This review presents the state of the art in molecular simulations of interfacial systems and of the calculation of the surface tension from the underlying intermolecular potential. We provide a short account of different methodological factors (size-effects, truncation procedures, long-range corrections and potential models) that can affect the results of the simulations. Accurate calculations are presented for the calculation of the surface tension as a function of the temperature, pressure and composition by considering the planar gas-liquid interface of a range of molecular fluids. In particular, we consider the challenging problems of reproducing the interfacial tension of salt solutions as a function of the salt molality; the simulations of spherical interfaces including the calculation of the sign and size of the Tolman length for a spherical droplet; the use of coarse-grained models in the calculation of the interfacial tension of liquid-liquid surfaces and the mesoscopic simulations of oil-water-surfactant interfacial systems. © The Royal Society of Chemistry 2016.

Ghoufi A.,Rennes Institute of Physics | Malfreyt P.,Institute of Chemistry of Clermont-Ferrand
Molecular Simulation | Year: 2013

For a half century, the calculation of local pressure components and surface tension along the normal to the surface have been carried out using mechanical definitions. This has led to three principal definitions: Irving and Kirkwood, Harasima and Kirkwood-Buff. Recently, thermodynamic definitions based on the energy calculation have been introduced to compute the local properties. We propose here to compare both definitions for Lennard-Jones particles interacting through a truncated and shifted potential. For this, two locations of the pairwise interaction involved in the calculation of the local pressure components and surface tension within the thermodynamic routes are investigated. For the first time, we show that the thermodynamic definition suffers, to one least degree with respect to the mechanical definition, from the same ambiguity. From a numerical standpoint, thermodynamic definition is more simple and less computationally expensive. Therefore, with the complicated potential, the thermodynamic approach appears to be most interesting to compute macroscopic and local pressure and surface tension. © 2013 Taylor and Francis Group, LLC.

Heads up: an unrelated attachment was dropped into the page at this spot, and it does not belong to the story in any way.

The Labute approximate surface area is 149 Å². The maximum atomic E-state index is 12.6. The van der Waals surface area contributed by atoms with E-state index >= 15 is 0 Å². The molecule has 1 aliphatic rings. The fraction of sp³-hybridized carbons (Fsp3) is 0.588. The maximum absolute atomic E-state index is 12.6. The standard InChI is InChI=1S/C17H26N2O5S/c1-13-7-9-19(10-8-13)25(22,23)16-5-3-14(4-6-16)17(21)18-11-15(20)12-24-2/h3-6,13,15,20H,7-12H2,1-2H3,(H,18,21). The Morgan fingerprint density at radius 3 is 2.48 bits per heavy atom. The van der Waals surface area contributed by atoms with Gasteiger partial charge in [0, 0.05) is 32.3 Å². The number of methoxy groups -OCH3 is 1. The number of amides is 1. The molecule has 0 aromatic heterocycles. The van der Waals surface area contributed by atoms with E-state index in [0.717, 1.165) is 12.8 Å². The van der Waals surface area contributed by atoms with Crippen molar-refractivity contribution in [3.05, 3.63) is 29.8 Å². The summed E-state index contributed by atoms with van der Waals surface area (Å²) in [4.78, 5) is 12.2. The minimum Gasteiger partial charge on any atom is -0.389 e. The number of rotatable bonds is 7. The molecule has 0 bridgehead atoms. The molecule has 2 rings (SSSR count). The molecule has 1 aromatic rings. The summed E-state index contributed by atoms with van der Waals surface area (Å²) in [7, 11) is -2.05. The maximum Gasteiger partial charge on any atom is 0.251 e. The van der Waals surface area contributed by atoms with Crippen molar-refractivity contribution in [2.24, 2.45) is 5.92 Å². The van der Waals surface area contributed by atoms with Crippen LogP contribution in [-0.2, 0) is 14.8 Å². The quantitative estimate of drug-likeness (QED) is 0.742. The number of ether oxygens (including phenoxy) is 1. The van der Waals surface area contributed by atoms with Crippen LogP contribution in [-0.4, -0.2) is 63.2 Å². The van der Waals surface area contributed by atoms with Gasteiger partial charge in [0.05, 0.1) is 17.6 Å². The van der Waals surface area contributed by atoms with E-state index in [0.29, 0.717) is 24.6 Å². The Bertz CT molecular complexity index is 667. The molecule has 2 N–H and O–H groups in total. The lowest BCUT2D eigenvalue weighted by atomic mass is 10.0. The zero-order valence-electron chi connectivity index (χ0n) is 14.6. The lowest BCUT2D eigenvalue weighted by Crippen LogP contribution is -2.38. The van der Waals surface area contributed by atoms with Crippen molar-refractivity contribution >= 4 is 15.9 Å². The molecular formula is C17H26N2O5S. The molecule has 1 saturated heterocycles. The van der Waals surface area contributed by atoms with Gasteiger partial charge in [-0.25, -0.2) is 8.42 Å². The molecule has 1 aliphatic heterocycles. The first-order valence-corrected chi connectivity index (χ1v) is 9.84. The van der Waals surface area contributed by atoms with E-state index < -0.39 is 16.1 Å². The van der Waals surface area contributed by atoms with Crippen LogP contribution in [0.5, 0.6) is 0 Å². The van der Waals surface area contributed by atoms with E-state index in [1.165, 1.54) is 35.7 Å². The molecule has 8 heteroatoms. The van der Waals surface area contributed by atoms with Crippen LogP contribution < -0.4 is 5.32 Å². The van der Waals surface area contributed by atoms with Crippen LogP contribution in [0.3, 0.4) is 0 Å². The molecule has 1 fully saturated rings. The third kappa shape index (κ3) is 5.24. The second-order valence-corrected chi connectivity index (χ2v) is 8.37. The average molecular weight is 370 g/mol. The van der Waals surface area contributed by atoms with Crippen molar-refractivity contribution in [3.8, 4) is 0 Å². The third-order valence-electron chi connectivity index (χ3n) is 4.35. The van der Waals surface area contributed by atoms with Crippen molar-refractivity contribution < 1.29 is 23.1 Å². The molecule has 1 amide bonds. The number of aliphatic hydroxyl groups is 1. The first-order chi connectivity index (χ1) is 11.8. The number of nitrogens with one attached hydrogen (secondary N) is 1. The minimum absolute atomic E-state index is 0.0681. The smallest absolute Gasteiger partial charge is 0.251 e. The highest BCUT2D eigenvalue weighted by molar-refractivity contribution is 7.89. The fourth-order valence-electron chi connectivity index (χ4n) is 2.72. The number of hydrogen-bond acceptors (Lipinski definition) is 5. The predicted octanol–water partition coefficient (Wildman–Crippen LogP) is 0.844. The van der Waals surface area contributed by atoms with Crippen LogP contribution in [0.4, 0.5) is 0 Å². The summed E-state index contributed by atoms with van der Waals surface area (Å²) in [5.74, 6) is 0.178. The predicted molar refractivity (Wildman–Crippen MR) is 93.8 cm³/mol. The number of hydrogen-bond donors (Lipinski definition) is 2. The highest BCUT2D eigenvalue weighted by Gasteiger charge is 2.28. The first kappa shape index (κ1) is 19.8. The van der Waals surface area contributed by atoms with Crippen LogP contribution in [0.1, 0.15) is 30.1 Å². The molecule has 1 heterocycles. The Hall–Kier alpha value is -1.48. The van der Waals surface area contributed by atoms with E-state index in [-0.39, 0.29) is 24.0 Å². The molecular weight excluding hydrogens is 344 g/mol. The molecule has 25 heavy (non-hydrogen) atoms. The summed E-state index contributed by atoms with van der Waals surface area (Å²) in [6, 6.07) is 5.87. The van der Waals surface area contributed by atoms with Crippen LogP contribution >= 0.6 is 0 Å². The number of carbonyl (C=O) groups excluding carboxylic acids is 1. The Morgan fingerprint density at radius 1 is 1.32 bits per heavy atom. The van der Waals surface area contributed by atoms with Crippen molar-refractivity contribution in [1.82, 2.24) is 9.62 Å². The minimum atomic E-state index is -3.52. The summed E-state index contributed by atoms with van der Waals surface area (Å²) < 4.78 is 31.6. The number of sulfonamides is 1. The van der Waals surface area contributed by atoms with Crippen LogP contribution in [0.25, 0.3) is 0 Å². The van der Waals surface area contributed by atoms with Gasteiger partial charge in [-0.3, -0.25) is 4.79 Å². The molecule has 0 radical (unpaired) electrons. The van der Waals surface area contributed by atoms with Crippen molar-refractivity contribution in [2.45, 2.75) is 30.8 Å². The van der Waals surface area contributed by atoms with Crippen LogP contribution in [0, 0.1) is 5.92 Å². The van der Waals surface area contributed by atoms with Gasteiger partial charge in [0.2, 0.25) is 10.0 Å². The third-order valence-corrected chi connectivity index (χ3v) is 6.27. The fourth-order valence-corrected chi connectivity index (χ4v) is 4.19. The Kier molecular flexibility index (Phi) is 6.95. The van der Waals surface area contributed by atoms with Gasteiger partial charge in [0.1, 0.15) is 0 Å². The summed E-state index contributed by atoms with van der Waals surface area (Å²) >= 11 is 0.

Mendonca A.C.F.,Institute of Chemistry of Clermont-Ferrand | Padua A.A.H.,Institute of Chemistry of Clermont-Ferrand | Malfreyt P.,Institute of Chemistry of Clermont-Ferrand
Journal of Chemical Theory and Computation | Year: 2013

We report nonequilibrium molecular dynamics of ionic liquids interacting with metallic surfaces. A specific set of interaction parameters for ionic liquids composed of alkylammonium cations and alkylsulfonate anions with an iron surface, which has been previously developed (J. Chem. Theory Comput.2012, 8, 3348) is used here. We develop a procedure for a quantitative prediction of the friction coefficient at different loads and shear rates. The simulated friction coefficient agrees very well with the available experimental ones. The dependence of friction on the load, shear velocity, surface topology, and length of alkyl side chains in the ionic liquid is also investigated. The changes in the frictional forces are explained in terms of the specific arrangements and orientations of groups forming the ionic liquid at the vicinity of the surface. © 2013 American Chemical Society.

Cisnetti F.,Institute of Chemistry of Clermont-Ferrand | Gautier A.,Institute of Chemistry of Clermont-Ferrand
Angewandte Chemie - International Edition | Year: 2013

Subtle differences: Two recent crystal structures have provided the first insight into nitrate/nitrite exchangers (example shown with bound nitrite), which are crucial to bacterial metabolism. A direct comparison of the structures reveals how the proteins can distinguish between their highly similar substrates and translate this into a conformational change to translocate ions across the membrane. Copyright © 2013 WILEY-VCH Verlag GmbH & Co. KGaA, Weinheim.

Andanson J.-M.,Institute of Chemistry of Clermont-Ferrand | Traikia M.,Institute of Chemistry of Clermont-Ferrand | Husson P.,Institute of Chemistry of Clermont-Ferrand
Journal of Chemical Thermodynamics | Year: 2014